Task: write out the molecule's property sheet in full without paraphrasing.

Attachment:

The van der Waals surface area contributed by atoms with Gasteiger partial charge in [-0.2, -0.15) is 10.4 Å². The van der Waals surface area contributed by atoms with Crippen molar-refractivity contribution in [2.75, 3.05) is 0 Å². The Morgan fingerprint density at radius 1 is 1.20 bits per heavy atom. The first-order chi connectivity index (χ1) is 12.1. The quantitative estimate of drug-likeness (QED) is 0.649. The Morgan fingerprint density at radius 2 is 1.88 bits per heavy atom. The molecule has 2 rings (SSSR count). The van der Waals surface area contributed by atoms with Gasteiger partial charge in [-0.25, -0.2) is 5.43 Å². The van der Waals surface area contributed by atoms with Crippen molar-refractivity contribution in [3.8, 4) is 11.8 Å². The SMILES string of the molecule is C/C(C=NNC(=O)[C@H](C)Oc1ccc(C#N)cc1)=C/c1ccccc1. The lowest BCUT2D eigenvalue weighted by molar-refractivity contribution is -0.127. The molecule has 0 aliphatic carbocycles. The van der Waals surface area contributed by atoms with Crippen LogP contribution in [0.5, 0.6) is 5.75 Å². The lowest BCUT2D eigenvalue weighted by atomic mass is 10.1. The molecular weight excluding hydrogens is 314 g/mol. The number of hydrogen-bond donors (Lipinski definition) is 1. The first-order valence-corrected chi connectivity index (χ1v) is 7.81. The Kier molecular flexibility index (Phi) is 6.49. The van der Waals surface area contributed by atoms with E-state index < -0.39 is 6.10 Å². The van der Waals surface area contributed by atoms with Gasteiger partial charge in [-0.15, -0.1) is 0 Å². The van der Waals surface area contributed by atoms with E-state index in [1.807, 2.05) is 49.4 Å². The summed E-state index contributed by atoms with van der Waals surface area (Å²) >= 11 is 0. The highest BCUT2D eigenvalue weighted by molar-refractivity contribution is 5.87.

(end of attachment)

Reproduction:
The van der Waals surface area contributed by atoms with Gasteiger partial charge in [-0.2, -0.15) is 10.4 Å². The van der Waals surface area contributed by atoms with Crippen molar-refractivity contribution in [2.75, 3.05) is 0 Å². The Morgan fingerprint density at radius 1 is 1.20 bits per heavy atom. The first-order chi connectivity index (χ1) is 12.1. The quantitative estimate of drug-likeness (QED) is 0.649. The Morgan fingerprint density at radius 2 is 1.88 bits per heavy atom. The molecule has 2 rings (SSSR count). The van der Waals surface area contributed by atoms with Gasteiger partial charge in [-0.25, -0.2) is 5.43 Å². The van der Waals surface area contributed by atoms with Crippen molar-refractivity contribution in [3.8, 4) is 11.8 Å². The SMILES string of the molecule is C/C(C=NNC(=O)[C@H](C)Oc1ccc(C#N)cc1)=C/c1ccccc1. The lowest BCUT2D eigenvalue weighted by molar-refractivity contribution is -0.127. The molecule has 0 aliphatic carbocycles. The van der Waals surface area contributed by atoms with Crippen LogP contribution in [0.5, 0.6) is 5.75 Å². The lowest BCUT2D eigenvalue weighted by atomic mass is 10.1. The molecular weight excluding hydrogens is 314 g/mol. The number of hydrogen-bond donors (Lipinski definition) is 1. The first-order valence-corrected chi connectivity index (χ1v) is 7.81. The Kier molecular flexibility index (Phi) is 6.49. The van der Waals surface area contributed by atoms with E-state index < -0.39 is 6.10 Å². The van der Waals surface area contributed by atoms with Gasteiger partial charge in [-0.15, -0.1) is 0 Å². The van der Waals surface area contributed by atoms with E-state index in [1.807, 2.05) is 49.4 Å². The summed E-state index contributed by atoms with van der Waals surface area (Å²) >= 11 is 0. The highest BCUT2D eigenvalue weighted by molar-refractivity contribution is 5.87.